Last week the project invited Alexandra Ion, formerly at the Institut de Antropologie Francisc I. Rainer, Academia Romana in Bucharest, to discuss her article “Anatomy Collections as “modern ruins”: The nostalgia of lonely specimens, published in 2021 in Science in Context.
This beautifully written paper explores a range of entangled issues relating to the collection and scientific handling of human remains. The piece departs from the discovery of a strange specimen – a preserved human face in a wooden crate – in the attic of the Francisc I. Rainer Institute of Anthropology in Bucharest in 2010. The face, extracted from a human cadaver at the turn of the last century, showcased a unique method to preserve human tissue developed by anthropologist and pathologist Francisc I. Rainer, a technology that very soon after its conception fell into oblivion, and with it, the scientific relevance of the face itself.
The article explores the history of the specimen and contextualises it within the anatomy practice of the time. We can follow a sort of chaîne opératoire of the making of anatomical objects from human bodies, and how the process unfolds in space, in different parts of the building – from the intake on the ground floor, through different rooms of preparation and display. At some point in time as it becomes obsolete and forgotten, it moves out of the public eye into a closed crate in the attic, tucked away with other items from the past, including papers and photographs. An object among objects. Form here it then emerges at the time of its discovery in 2010. But it is changed. No longer a valuable piece to demonstrate technological skill and methodological progress, it has become an uncomfortable artifact of a problematic past. Like many liminal phenomena, by definition situated between categories, it causes discomfort. Ion describes how she moves it through the building to find a place for it that seems appropriate…the office, the lab….it no longer fits anywhere.
In many ways the journey described by Ion for this specimen, is typical for many anatomical collections today. They have become matter out of place (sensu Mary Douglas). No longer useful in the way they were once perceived and even made, they have transformed into something strange, historical, and perhaps, to some, upsetting. The transfer of many anatomical collections from medical spaces to history museums is a tangible expression on a larger scale of this redefinition.
The recurring question then becomes: What to do with them? This is a central question also for the Ethical Entanglements project. Ion offers an interesting approach when suggesting that we can view them, not only as archives (which they are), but also as ruins. Drawing inspiration from Thora Petursdottir’s and Bjornar Olsen’s writings on modern ruins, she views them as “caught between the past and present, between fascination and strangeness.” This opens up a venue to explore our own encounter with them as meaningful and important in new ways, drawing on scientific curiosity, but also emotion and nostalgia.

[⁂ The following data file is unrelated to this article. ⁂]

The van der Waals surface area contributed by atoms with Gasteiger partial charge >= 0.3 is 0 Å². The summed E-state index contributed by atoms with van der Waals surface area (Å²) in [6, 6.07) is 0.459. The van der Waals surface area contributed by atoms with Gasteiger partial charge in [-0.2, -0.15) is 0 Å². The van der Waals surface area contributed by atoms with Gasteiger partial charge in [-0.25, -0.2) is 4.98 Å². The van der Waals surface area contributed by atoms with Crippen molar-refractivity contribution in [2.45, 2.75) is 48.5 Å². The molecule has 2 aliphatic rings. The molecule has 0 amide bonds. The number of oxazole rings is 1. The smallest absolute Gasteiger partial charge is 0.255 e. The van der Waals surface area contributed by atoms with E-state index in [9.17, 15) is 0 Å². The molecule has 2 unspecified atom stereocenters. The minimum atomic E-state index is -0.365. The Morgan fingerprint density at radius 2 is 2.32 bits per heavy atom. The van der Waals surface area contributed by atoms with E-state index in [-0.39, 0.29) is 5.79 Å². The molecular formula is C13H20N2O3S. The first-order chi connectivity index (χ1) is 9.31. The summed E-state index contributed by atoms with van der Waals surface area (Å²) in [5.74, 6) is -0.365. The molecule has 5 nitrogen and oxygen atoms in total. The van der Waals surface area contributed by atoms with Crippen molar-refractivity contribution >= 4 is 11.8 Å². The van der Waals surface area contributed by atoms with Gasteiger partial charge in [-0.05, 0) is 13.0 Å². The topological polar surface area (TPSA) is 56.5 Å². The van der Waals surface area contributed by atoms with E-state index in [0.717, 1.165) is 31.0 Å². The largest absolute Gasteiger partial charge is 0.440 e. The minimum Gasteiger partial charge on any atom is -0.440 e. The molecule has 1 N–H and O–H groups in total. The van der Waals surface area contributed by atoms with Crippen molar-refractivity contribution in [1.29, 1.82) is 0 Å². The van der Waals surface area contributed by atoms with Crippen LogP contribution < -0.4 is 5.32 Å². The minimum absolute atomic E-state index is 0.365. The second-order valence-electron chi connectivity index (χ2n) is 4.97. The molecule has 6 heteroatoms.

How do ethics relate to this? The paper centres on the multiple ethics entangled in the engagement with human remains – something that our discussion about the paper came to focus on:
“Alexandra’s inspiring approach to anatomy collections as “modern ruins” made me reflect about our responsibility towards human remains collections. As archaeologists, we work on the principle of preservation through documentation, and it would not occur to us to bury an archaeological site before investigation and documentation. Likewise, I believe it is our duty to engage with these legacies, however uneasy they may be.”Rita Peyroteo Stjerna
“Alexandra’s paper was intelligent, thought-provoking and sophisticated. I was delighted that she was able to talk with us about it. In a wide-ranging discussion, we talked about how we can extend debates beyond the post-colonial critique, about multiple ethics and how we manage the tension between object and person that human remains present, among other things. We talked about circumstances in which displaying human remains might be a more appropriate solution than concealing them. We went on talking well past our scheduled hour of discussion, which is testament to how rich and engaging Alexandra’s work is. I hope that we will find ways to include her in some future discussions.”Sarah Tarlow
I too congratulate Ion on this important and beautiful paper. The metaphor of the ruin is interesting and captures an important dimension in the engagement with human remains of the past, emphasising the emotional and affective in this encounter, adding an important dimension to the scientific and historical values often mentioned in the debate. But it also has limitations.
To me it remains a metaphor that captures an encounter between a subject in the presence of an object from the past. But human remains are not neutral objects, something Ion also discusses. I want to embrace the liminality of the category fully, and recognise, as a point of departure, that human remains from the past always retain a certain level of their subjectivity, also in the present. To build on the metaphor: to me, as ruins these human remains from the past remain inhabited, if not necessarily haunted.